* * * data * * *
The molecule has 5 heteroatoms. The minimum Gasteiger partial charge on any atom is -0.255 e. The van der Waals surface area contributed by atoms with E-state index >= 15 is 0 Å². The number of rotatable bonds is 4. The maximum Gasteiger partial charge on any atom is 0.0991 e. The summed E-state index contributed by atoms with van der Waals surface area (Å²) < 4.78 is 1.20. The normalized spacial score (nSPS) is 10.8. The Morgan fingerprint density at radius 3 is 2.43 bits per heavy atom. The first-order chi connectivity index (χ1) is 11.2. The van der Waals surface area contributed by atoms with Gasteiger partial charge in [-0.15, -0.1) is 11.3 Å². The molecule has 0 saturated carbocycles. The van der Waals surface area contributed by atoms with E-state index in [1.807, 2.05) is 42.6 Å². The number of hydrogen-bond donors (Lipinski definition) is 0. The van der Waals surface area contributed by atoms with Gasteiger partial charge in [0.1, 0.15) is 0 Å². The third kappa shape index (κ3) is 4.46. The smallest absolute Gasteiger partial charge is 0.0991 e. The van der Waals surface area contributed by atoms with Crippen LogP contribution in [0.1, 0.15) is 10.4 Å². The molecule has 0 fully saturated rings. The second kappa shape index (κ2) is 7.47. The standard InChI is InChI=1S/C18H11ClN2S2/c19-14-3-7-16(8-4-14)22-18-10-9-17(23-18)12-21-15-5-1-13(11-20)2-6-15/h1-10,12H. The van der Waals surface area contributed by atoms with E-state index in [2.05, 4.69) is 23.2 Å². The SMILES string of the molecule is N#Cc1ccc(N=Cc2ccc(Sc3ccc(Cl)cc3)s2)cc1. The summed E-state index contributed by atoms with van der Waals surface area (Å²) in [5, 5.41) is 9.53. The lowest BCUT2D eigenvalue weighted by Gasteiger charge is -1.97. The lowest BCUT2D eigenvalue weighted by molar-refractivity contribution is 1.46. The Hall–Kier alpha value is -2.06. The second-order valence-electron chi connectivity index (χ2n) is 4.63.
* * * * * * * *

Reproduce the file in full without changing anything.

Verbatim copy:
The molecule has 5 heteroatoms. The minimum Gasteiger partial charge on any atom is -0.255 e. The van der Waals surface area contributed by atoms with E-state index >= 15 is 0 Å². The number of rotatable bonds is 4. The maximum Gasteiger partial charge on any atom is 0.0991 e. The summed E-state index contributed by atoms with van der Waals surface area (Å²) < 4.78 is 1.20. The normalized spacial score (nSPS) is 10.8. The Morgan fingerprint density at radius 3 is 2.43 bits per heavy atom. The first-order chi connectivity index (χ1) is 11.2. The van der Waals surface area contributed by atoms with Gasteiger partial charge in [-0.15, -0.1) is 11.3 Å². The molecule has 0 saturated carbocycles. The van der Waals surface area contributed by atoms with E-state index in [1.807, 2.05) is 42.6 Å². The number of hydrogen-bond donors (Lipinski definition) is 0. The van der Waals surface area contributed by atoms with Gasteiger partial charge in [0.1, 0.15) is 0 Å². The third kappa shape index (κ3) is 4.46. The smallest absolute Gasteiger partial charge is 0.0991 e. The van der Waals surface area contributed by atoms with Crippen LogP contribution in [0.1, 0.15) is 10.4 Å². The molecule has 0 fully saturated rings. The second kappa shape index (κ2) is 7.47. The standard InChI is InChI=1S/C18H11ClN2S2/c19-14-3-7-16(8-4-14)22-18-10-9-17(23-18)12-21-15-5-1-13(11-20)2-6-15/h1-10,12H. The van der Waals surface area contributed by atoms with E-state index in [2.05, 4.69) is 23.2 Å². The SMILES string of the molecule is N#Cc1ccc(N=Cc2ccc(Sc3ccc(Cl)cc3)s2)cc1. The summed E-state index contributed by atoms with van der Waals surface area (Å²) in [5, 5.41) is 9.53. The lowest BCUT2D eigenvalue weighted by Gasteiger charge is -1.97. The lowest BCUT2D eigenvalue weighted by molar-refractivity contribution is 1.46. The Hall–Kier alpha value is -2.06. The second-order valence-electron chi connectivity index (χ2n) is 4.63.